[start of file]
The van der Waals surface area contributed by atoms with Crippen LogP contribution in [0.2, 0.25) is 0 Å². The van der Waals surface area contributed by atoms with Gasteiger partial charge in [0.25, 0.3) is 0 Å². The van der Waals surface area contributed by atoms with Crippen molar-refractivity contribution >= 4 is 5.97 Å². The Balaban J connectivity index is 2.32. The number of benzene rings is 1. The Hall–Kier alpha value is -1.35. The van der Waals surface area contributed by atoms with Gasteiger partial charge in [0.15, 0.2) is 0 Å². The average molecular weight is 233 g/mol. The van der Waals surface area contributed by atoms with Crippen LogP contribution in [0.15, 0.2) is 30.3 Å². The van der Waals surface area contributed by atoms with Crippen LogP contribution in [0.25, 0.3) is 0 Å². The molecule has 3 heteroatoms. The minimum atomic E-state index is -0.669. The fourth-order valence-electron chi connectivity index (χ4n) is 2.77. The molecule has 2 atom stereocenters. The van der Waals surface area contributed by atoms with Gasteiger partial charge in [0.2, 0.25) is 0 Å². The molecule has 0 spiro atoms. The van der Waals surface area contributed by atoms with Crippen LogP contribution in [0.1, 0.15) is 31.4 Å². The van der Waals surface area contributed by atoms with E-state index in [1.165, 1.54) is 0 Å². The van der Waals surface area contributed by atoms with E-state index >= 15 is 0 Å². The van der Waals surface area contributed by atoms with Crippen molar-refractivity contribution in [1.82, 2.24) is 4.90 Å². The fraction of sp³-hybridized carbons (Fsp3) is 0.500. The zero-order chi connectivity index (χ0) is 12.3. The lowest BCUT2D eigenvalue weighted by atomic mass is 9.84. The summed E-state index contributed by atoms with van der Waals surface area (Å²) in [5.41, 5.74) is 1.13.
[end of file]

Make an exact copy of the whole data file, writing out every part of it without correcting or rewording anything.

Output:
The van der Waals surface area contributed by atoms with Crippen LogP contribution in [0.2, 0.25) is 0 Å². The van der Waals surface area contributed by atoms with Gasteiger partial charge in [0.25, 0.3) is 0 Å². The van der Waals surface area contributed by atoms with Crippen molar-refractivity contribution >= 4 is 5.97 Å². The Balaban J connectivity index is 2.32. The number of benzene rings is 1. The Hall–Kier alpha value is -1.35. The van der Waals surface area contributed by atoms with Gasteiger partial charge in [0.15, 0.2) is 0 Å². The average molecular weight is 233 g/mol. The van der Waals surface area contributed by atoms with Crippen LogP contribution in [0.15, 0.2) is 30.3 Å². The van der Waals surface area contributed by atoms with Crippen LogP contribution in [0.25, 0.3) is 0 Å². The molecule has 3 heteroatoms. The minimum atomic E-state index is -0.669. The fourth-order valence-electron chi connectivity index (χ4n) is 2.77. The molecule has 2 atom stereocenters. The van der Waals surface area contributed by atoms with Gasteiger partial charge in [0.2, 0.25) is 0 Å². The molecule has 0 spiro atoms. The van der Waals surface area contributed by atoms with Crippen LogP contribution in [0.1, 0.15) is 31.4 Å². The van der Waals surface area contributed by atoms with E-state index in [1.165, 1.54) is 0 Å². The van der Waals surface area contributed by atoms with E-state index >= 15 is 0 Å². The van der Waals surface area contributed by atoms with Crippen molar-refractivity contribution in [1.82, 2.24) is 4.90 Å². The fraction of sp³-hybridized carbons (Fsp3) is 0.500. The zero-order chi connectivity index (χ0) is 12.3. The lowest BCUT2D eigenvalue weighted by atomic mass is 9.84. The summed E-state index contributed by atoms with van der Waals surface area (Å²) in [5.41, 5.74) is 1.13.